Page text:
3:30 pm to 4:30 pm
1305 Newell Simon Hall
Abstract: In 2004, half-way through my robotics Ph.D., I had a panic-inducing thought: What if I don’t want to build robots for the rest of my life? What can I do with this degree?! Nearly twenty years later, I have some answers: tackle climate change in Latin America, educate Congress about autonomous vehicles, improve how statistics are used in the criminal justice system, help pass legislation on electric school buses, enable the World Bank to think more clearly about uncertainty in their lending, and face angry citizens in California’s Bay Delta with nothing but a powerpoint presentation to save you. In this half-career, half-technical seminar, I hope to help you think broadly and boldly about what (else) you can do with a robotics degree. I’ll deep dive into two projects – in climate change and criminal justice reform – to illustrate the skills that a roboticist can bring to these problems. I’ll suggest some specific ways you can create opportunities for yourself, and I’ll reflect on both the benefits and costs of a career that trajects away from robotics.
Brief Bio: Nidhi Kalra is a senior information scientist at the RAND Corporation. Her research focuses on how organizations make robust decisions in the face of deep uncertainty, primarily with applications to climate change, autonomous vehicle policy, water resource management, and energy policy. Her clients include national and international leaders in these fields, including the World Bank, the Inter-American Development Bank, the US Bureau of Reclamation , the California Energy Commission, and the California Department of Water Resources. She has testified on autonomous vehicle policy at three congressional hearings. Kalra also helps organizations improve how they make robust decisions, particularly in the face of climate change. In addition to her work at RAND, Nidhi is currently the vice president of the Society for Decision Making Under Deep Uncertainty and an appointed commissioner for California 100, a statewide initiative focused on inspiring a vision and strategy for California’s next century. Previously, in 2018, Kalra served as senior technology policy adviser to then-U.S. Senator Kamala D. Harris. In 2013, she served as a senior decision scientist in the Office of the Chief Economist of Sustainable Development at the World Bank, where she helped launch the World Bank’s portfolio in robust decision making. Kalra developed educational technology tools to promote literacy among blind children in India, a project that went on to receive the Louis Braille Touch of Genius Prize for Innovation. She holds a Ph.D. in robotics from Carnegie Mellon University’s Robotics Institute.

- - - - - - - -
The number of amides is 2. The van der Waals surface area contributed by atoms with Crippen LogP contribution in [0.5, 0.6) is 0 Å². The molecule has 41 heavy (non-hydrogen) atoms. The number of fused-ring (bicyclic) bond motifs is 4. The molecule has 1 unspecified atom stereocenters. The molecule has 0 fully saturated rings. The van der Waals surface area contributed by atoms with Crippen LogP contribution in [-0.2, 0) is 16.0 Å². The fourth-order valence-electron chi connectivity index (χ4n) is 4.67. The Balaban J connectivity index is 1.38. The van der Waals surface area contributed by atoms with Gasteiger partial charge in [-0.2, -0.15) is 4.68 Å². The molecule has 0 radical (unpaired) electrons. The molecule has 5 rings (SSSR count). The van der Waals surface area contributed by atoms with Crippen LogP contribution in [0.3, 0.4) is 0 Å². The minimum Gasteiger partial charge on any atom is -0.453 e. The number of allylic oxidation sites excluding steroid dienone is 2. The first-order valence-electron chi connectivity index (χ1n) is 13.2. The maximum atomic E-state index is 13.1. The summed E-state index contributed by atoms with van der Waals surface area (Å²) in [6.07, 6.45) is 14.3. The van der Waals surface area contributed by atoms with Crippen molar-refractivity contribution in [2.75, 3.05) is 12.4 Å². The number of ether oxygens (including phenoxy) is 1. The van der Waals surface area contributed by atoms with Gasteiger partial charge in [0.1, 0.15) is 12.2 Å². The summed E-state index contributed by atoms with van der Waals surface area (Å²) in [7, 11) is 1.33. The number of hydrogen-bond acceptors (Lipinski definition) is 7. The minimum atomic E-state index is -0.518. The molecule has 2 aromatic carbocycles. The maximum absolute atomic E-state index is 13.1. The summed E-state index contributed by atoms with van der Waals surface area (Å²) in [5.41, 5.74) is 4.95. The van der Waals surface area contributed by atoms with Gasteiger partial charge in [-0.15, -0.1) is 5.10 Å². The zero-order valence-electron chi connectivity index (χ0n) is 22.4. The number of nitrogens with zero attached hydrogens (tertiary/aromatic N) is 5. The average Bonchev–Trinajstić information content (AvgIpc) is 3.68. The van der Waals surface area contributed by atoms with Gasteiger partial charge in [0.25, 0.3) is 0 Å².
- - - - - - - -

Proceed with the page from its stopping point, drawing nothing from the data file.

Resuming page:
Host: Henny Admoni
For an virtual appointment: Stephanie Matvey (email@example.com)
PLEASE NOTE: THERE WILL BE A WATCH PARTY IN NSH 1305